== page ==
This challenge focuses on finding the sum and difference of pairs of two-digit numbers.

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Steps to the Podium

Stage: 2 and 3 Challenge Level: Challenge Level:3 Challenge Level:3 Challenge Level:3

It starts quite simple but great opportunities for number discoveries and patterns!

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Handshakes

Stage: 3 Challenge Level: Challenge Level:2 Challenge Level:2

Can you find an efficient method to work out how many handshakes there would be if hundreds of people met?

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Mystic Rose

Stage: 3 Challenge Level: Challenge Level:2 Challenge Level:2

Use the animation to help you work out how many lines are needed to draw mystic roses of different sizes.

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For Richer for Poorer

Stage: 3 Challenge Level: Challenge Level:3 Challenge Level:3 Challenge Level:3

Charlie has moved between countries and the average income of both has increased. How can this be so?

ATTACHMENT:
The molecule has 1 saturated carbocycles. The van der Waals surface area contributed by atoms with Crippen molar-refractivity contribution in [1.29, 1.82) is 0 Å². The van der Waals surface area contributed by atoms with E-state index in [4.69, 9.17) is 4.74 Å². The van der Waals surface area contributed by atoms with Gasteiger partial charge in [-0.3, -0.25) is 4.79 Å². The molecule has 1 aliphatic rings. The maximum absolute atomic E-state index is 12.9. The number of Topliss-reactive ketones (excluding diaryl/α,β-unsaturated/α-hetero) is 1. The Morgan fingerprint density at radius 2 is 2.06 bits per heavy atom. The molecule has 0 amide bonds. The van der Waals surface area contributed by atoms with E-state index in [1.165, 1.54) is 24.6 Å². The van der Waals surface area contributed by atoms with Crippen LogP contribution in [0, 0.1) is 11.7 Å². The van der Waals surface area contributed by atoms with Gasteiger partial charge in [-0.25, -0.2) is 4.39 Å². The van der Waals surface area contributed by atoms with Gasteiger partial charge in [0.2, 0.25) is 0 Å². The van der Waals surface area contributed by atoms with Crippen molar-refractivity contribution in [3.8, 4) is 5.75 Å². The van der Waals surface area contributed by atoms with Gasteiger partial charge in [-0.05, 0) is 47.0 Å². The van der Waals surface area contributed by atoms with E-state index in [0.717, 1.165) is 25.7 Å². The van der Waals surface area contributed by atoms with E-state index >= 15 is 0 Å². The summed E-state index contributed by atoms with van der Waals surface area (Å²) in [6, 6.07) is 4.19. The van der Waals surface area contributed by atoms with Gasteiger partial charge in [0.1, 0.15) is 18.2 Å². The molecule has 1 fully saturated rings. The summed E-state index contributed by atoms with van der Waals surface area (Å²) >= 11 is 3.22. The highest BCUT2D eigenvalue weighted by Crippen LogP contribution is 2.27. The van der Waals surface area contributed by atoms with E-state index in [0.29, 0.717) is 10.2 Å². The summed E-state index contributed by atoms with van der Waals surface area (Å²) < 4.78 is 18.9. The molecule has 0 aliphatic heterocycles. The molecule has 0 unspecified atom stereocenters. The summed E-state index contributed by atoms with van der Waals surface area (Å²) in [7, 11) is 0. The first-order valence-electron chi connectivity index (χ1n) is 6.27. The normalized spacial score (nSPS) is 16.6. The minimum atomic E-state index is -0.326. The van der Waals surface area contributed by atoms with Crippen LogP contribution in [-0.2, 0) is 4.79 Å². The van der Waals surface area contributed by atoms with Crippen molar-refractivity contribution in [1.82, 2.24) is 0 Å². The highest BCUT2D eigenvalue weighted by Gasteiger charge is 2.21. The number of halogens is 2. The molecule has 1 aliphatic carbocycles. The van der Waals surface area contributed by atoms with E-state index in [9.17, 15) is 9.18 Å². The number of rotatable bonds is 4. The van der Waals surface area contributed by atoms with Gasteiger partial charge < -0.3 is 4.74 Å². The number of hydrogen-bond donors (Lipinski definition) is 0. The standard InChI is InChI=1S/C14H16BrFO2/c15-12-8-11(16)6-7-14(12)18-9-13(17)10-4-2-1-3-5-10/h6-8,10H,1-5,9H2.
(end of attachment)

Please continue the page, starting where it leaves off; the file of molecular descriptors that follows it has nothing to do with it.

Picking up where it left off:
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Cubes Within Cubes Revisited

Stage: 3 Challenge Level: Challenge Level:3 Challenge Level:3 Challenge Level:3

Imagine starting with one yellow cube and covering it all over with a single layer of red cubes, and then covering that cube with a layer of blue cubes. How many red and blue cubes would you need?

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Number Differences

Stage: 2 Challenge Level: Challenge Level:1

Place the numbers from 1 to 9 in the squares below so that the difference between joined squares is odd. How many different ways can you do this?

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Fault-free Rectangles

Stage: 2 Challenge Level: Challenge Level:3 Challenge Level:3 Challenge Level:3

Find out what a "fault-free" rectangle is and try to make some of your own.

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Searching for Mean(ing)

Stage: 3 Challenge Level: Challenge Level:2 Challenge Level:2

Imagine you have a large supply of 3kg and 8kg weights. How many of each weight would you need for the average (mean) of the weights to be 6kg? What other averages could you have?